In praise of Mayor Bloomberg

A voice of sanity and tolerance amid rampant Islamophobia.

Some of you may be following the row in the United States over plans to build a mosque and community centre two blocks away from Ground Zero. Sarah Palin infamously urged "peaceful Muslims" to "refudiate" (?!?) the mosque and asked "Ground Zero supporters" (who or what are they, exactly?): "doesn't it stab you in the heart"?

But not all Republicans are as batty, sub-literate and Islamophobic as Palin seems to be. The billionaire Republican mayor of New York, Michael Bloomberg, has given a green light to the proposal and, in the words of the Guardian's Richard Adams, "delivered a moving and powerful rebuke to its opponents" in a public speech where he "appeared close to tears".

It's worth reading Mayor Bloomberg's speech in full, but here is, in my view, the best bit:

The World Trade Center Site will forever hold a special place in our city, in our hearts. But we would be untrue to the best part of ourselves -- and who we are as New Yorkers and Americans -- if we said "no" to a mosque in lower Manhattan.

Let us not forget that Muslims were among those murdered on 9/11 and that our Muslim neighbours grieved with us as New Yorkers and as Americans. We would betray our values -- and play into our enemies' hands -- if we were to treat Muslims differently [from] anyone else. In fact, to cave in to popular sentiment would be to hand a victory to the terrorists -- and we should not stand for that.

For that reason, I believe that this is an important test of the separation of church and state as we may see in our lifetime -- as important a test -- and it is critically important that we get it right.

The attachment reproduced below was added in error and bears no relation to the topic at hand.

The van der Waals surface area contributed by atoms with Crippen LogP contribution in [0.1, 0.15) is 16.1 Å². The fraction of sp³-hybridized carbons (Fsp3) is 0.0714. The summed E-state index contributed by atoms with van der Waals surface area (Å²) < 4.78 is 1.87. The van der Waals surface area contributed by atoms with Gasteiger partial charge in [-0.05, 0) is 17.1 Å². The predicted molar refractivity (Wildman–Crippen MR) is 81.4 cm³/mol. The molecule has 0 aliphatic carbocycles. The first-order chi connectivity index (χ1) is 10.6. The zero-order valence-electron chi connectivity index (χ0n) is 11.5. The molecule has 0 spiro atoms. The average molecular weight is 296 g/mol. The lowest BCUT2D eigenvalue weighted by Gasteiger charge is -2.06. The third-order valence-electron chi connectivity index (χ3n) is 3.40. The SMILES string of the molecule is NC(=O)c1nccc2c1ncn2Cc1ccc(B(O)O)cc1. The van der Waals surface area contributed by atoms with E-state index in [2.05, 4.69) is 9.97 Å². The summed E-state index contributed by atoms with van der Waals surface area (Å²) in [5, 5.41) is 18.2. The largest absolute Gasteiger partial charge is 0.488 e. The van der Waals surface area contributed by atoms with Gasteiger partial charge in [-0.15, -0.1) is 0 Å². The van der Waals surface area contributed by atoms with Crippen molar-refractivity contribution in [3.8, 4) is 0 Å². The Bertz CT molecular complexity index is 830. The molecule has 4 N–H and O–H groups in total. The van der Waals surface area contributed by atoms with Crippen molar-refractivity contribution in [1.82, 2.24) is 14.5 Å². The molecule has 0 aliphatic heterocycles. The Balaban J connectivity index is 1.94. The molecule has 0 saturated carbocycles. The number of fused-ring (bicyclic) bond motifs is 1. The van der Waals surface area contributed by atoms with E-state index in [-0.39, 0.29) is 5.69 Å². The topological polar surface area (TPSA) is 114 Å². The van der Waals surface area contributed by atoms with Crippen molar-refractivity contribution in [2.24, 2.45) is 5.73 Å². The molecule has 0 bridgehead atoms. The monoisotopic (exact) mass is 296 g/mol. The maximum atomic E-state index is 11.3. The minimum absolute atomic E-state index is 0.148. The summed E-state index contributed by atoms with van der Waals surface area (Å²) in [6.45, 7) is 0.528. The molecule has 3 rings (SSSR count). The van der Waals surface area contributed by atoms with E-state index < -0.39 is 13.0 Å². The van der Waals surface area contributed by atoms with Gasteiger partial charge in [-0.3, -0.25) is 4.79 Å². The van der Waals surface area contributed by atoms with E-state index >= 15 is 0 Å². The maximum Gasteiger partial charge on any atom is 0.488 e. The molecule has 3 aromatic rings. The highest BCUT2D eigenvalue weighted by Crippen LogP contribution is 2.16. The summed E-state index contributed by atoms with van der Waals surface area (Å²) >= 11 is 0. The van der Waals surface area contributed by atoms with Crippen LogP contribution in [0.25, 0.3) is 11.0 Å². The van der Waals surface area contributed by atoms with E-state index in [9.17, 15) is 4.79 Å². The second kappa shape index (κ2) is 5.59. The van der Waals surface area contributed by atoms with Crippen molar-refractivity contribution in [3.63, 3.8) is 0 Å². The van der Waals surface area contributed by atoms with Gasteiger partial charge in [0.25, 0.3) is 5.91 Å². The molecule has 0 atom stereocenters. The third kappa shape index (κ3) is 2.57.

On September 11 2001, thousands of first responders heroically rushed to the scene and saved tens of thousands of lives. More than 400 of those first responders did not make it out alive. In rushing into those burning buildings, not one of them asked "What God do you pray to?" "What beliefs do you hold?"

The attack was an act of war -- and our first responders defended not only our city but also our country and our constitution. We do not honour their lives by denying the very constitutional rights they died protecting. We honour their lives by defending those rights -- and the freedoms that the terrorists attacked.

Of course, it is fair to ask the organisers of the mosque to show some special sensitivity to the situation -- and in fact, their plan envisions reaching beyond their walls and building an interfaith community. By doing so, it is my hope that the mosque will help to bring our city even closer together and help repudiate the false and repugnant idea that the attacks of 9/11 were in any way consistent with Islam.

Muslims are as much a part of our city and our country as the people of any faith, and they are as welcome to worship in lower Manhattan as any other group. In fact, they have been worshipping at the site for the better part of a year, as is their right.

 

Mehdi Hasan is a contributing writer for the New Statesman and the co-author of Ed: The Milibands and the Making of a Labour Leader. He was the New Statesman's senior editor (politics) from 2009-12.

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“I felt very lonely”: addressing the untold story of isolation among young mothers

With one in five young mothers lonely “all the time”, it’s time for employers and services to step up.

“Despite having my child with me all the time, I felt very lonely,” says Laura Davies. A member of an advisory panel for the Young Women’s Trust, she had her son age 20. Now, with a new report suggesting that one in five young mums “feels lonely all the time”, she’s sharing her story.